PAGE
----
"performance" implies a quantifiable gain. Most people in the thread are not talking about something easily quantifiable; for them, maybe the unanswerable question should be "what is the price of enjoyment." Some people will enjoy skiing significantly more on the latest and greatest and otherwise will be having gear envy all season. Likewise, some people (ahem, my wife) might enjoy skiing more with stylish coordinated clothing and others don't. Now cover the topsheet and have them ski side by side on a similar 2-3 year old ski and they may very well enjoy them equally. Also, consider that having some cool new gear can inspire the confidence that will help you ski better. Also consider that many skiers may be hitting a wall from the equipment they are on and be frustrated, while others don't care. Maybe ski marketing would be more successful at selling the the large middle segment if they marketed enjoyment rather than performance.

 

However, Phil's original question was posed from the perspective of someone with the experience and expertise to notice and appreciate subtle differences between similar skis with very different price points. From that perspective I humbly admit that I have nothing to offer.

post #126 of 129
Quote:
Originally Posted by aschick View Post

 

However, Phil's original question was posed from the perspective of someone with the experience and expertise to notice and appreciate subtle differences between similar skis with very different price points. From that perspective I humbly admit that I have nothing to offer.

 

I think Phil's post included the subtext of:  "experience and expertise to notice and appreciate subtle differences between similar skis with very different price points"  can be calculated as part of a "true price", not the asking price.      The true price includes all the investment that person has made into getting to that level of  E & E.     For someone who /is/ that invested in E & E, does that investment not far outweigh the difference in asking price?

post #127 of 129

^^^^ This is another way of quantifying symbolic value. Notice the term "appreciate." Suspect that as with people who argue over Ferrari's vs. Lamborghini's, it's not just the subtle differences in actual performance, but the signal that you have the background to discern them. And that that background represents cost. Because, let's face it, in terms of getting down a particular run, it's variance in the pilot that makes the performance difference, not variance in the skis. Otherwise, no one would win any World Cups unless they were on the mechanically best skis a given season.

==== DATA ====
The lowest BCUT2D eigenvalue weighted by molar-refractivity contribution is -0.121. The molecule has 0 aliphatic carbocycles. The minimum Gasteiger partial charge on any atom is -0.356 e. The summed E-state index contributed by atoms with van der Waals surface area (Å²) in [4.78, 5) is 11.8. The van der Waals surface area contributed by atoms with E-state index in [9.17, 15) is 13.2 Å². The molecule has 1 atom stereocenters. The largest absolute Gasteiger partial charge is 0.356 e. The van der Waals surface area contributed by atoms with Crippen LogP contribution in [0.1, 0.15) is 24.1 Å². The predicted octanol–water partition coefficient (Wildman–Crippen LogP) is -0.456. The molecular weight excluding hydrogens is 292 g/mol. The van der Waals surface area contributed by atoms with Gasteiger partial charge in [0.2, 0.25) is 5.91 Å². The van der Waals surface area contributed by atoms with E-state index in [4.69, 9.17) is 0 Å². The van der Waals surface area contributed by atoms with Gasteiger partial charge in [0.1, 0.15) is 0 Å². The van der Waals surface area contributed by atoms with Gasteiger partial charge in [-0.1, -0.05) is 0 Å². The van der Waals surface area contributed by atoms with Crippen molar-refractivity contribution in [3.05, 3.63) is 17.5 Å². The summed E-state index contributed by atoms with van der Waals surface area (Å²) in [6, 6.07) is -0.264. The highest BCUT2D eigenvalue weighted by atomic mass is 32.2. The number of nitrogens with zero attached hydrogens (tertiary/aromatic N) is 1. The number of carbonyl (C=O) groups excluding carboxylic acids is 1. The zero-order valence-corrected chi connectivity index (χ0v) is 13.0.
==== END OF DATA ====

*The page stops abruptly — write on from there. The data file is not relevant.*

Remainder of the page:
post #128 of 129



 

Quote:
Originally Posted by Trekchick View Post




Well, now.........it depends on what you DID for that level of performance. wink.gif

 



Oh my! ..........Are you getting dirty on me TC?...........redface.gif   I guess being around the Philmiester will do that to a normal person..........Why you poor thing.

 

I'd suggest disciplining him but, no matter what you would do to him, he would probably like it way to much...........  I guess the ptex fumes over all the seasons did take their toll.

 

post #129 of 129
Quote:
Originally Posted by beyond View Post

^^^^ This is another way of quantifying symbolic value. Notice the term "appreciate." Suspect that as with people who argue over Ferrari's vs. Lamborghini's, it's not just the subtle differences in actual performance, but the signal that you have the background to discern them. And that that background represents cost. Because, let's face it, in terms of getting down a particular run, it's variance in the pilot that makes the performance difference, not variance in the skis. Otherwise, no one would win any World Cups unless they were on the mechanically best skis a given season. 


So true, and there's truly tremendous skier skill/tactic variation!